Meteor (1979)

Remember the late-’90s resurgence of that quintessentially ’70s genre known as the disaster film? Although short-lived, audience enthusiasm for it was so strong that in the summer of 1998, two space-rock epics — Deep Impact and Armageddon — competed for cash and both became major hits. But in 1979, Meteor had the space-rock scenario all to itself, yet flopped massively. Not only did its failure signal the death knell of the disaster craze, but also of indie distributor AIP, in way over its otherwise budget-mindful head by deviating from the low-risk/high-rewards model it had perfected for decades. It’s not like AIP hadn’t promoted it; for months, you’d couldn’t glimpse the back cover of a Marvel comic book without being exposed to an ad.

Helmed by The Poseidon Adventure’s Ronald Neame, Meteor opens with a look at Orpheus, an asteroid some 20 miles in diameter. But that’s not the object that gets scientists in a collective tizzy. Now, when a passing comet smashes Orpheus into several pieces, sending a 5-mile chunk hurtling toward Earth, that they worry about — and not without merit, because its touchdown would trigger another ice age. With only a six-day head start on its ETA, what’s a National Aeronautics and Space Administration to do?

They call in Paul Bradley (Sean Connery, Never Say Never Again), engineer of the U.S. Hercules missile defense system floating in space. Because each of its nuclear rockets packs a one-megaton punch, NASA enlists Paul’s help in realigning Herc to point toward rocks, not Russia. NASA needs Russia to do the same with their missiles, so those Commies come onsite, too — well, two of them: Dr. Dubov (Brian Keith, Death Before Dishonor) and his interpreter, Tatania (Natalie Wood, The Great Race), the latter pulling double duty as Paul’s instant romantic interest. In the face of global cataclysm, America’s real enemy is one of our own: a disbelieving Air Force general (Martin Landau, Ed Wood) who functions as a monkey wrench to the multinational plans; he is to this movie what real-life Sen. Jim Inhofe is to climate change: a buffoon.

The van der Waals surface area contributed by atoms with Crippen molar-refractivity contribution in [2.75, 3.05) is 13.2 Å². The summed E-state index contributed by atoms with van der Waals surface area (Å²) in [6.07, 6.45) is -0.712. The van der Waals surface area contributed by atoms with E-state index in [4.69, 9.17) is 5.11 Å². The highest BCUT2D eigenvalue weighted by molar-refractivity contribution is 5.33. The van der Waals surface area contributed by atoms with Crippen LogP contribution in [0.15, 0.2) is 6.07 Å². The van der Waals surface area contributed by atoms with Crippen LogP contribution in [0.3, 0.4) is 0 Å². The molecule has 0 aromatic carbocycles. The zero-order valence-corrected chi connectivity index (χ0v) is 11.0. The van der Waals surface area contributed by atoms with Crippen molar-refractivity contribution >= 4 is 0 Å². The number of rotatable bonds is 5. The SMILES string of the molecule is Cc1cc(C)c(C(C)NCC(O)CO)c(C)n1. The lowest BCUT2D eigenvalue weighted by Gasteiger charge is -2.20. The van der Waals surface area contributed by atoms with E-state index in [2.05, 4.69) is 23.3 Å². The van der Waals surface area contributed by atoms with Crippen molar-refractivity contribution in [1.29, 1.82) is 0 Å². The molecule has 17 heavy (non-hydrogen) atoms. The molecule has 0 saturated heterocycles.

Some 40 minutes in, penetration occurs! Not of Tatania by Paul, but our planet’s atmosphere by Orpheus fragments. Disregarding the aged effects, these sequences mark Meteor’s high points, and Neame ensures they avoid repetition by having them play out differently from one another. It’s as if he helmed several types of destructo-flicks within one end-all-be-all package. For example:
• Europe gets an avalanche, complete with sexy skier Sybil Danning (The Concorde … Airport ’79) and footage recycled from the previous year’s Avalanche;
• Asia takes a tidal wave;
• and America has to settle for an earthquake (and the takedown of the World Trade Center, but let’s not go there), leading to a set piece inside a flooding subway car.

Connery is so surly throughout, it’s difficult to know for certain where his performance begins and ends. Did he bark lines “Why don’t ya stick a broom up my ass?” with gusto because the script called for it or because he was disinterested in masking his contempt for the material? At least he exudes more passion than the oddly wooden Wood, who is miscast as a Russian despite being born from Russian parents! While Meteor is not the outright bore its reputation suggests, it’s also not the spectacle we’d expect. Let’s just say Irwin Allen could have Irwin Allen’d the shit out of this material, and call it a draw. —Rod Lott

Get it at Amazon.


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